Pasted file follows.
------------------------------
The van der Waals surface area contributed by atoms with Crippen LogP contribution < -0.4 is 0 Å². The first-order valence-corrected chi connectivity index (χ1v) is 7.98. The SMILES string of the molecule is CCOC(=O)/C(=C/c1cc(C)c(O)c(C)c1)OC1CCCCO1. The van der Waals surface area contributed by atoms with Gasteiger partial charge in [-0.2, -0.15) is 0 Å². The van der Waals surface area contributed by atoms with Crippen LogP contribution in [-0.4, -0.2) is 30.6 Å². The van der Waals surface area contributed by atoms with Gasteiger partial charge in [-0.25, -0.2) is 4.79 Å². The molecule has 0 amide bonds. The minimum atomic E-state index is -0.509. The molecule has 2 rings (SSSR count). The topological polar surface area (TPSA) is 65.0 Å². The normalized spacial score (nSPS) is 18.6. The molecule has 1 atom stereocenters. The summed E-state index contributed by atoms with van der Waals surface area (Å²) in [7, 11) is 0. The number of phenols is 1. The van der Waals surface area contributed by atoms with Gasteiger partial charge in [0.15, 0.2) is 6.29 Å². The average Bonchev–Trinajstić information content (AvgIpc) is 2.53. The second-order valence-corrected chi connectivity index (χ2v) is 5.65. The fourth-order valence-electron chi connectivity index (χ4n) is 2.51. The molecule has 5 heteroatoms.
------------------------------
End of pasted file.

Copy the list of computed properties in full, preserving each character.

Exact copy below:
The van der Waals surface area contributed by atoms with Crippen LogP contribution < -0.4 is 0 Å². The first-order valence-corrected chi connectivity index (χ1v) is 7.98. The SMILES string of the molecule is CCOC(=O)/C(=C/c1cc(C)c(O)c(C)c1)OC1CCCCO1. The van der Waals surface area contributed by atoms with Gasteiger partial charge in [-0.2, -0.15) is 0 Å². The van der Waals surface area contributed by atoms with Crippen LogP contribution in [-0.4, -0.2) is 30.6 Å². The van der Waals surface area contributed by atoms with Gasteiger partial charge in [-0.25, -0.2) is 4.79 Å². The molecule has 0 amide bonds. The minimum atomic E-state index is -0.509. The molecule has 2 rings (SSSR count). The topological polar surface area (TPSA) is 65.0 Å². The normalized spacial score (nSPS) is 18.6. The molecule has 1 atom stereocenters. The summed E-state index contributed by atoms with van der Waals surface area (Å²) in [7, 11) is 0. The number of phenols is 1. The van der Waals surface area contributed by atoms with Gasteiger partial charge in [0.15, 0.2) is 6.29 Å². The average Bonchev–Trinajstić information content (AvgIpc) is 2.53. The second-order valence-corrected chi connectivity index (χ2v) is 5.65. The fourth-order valence-electron chi connectivity index (χ4n) is 2.51. The molecule has 5 heteroatoms.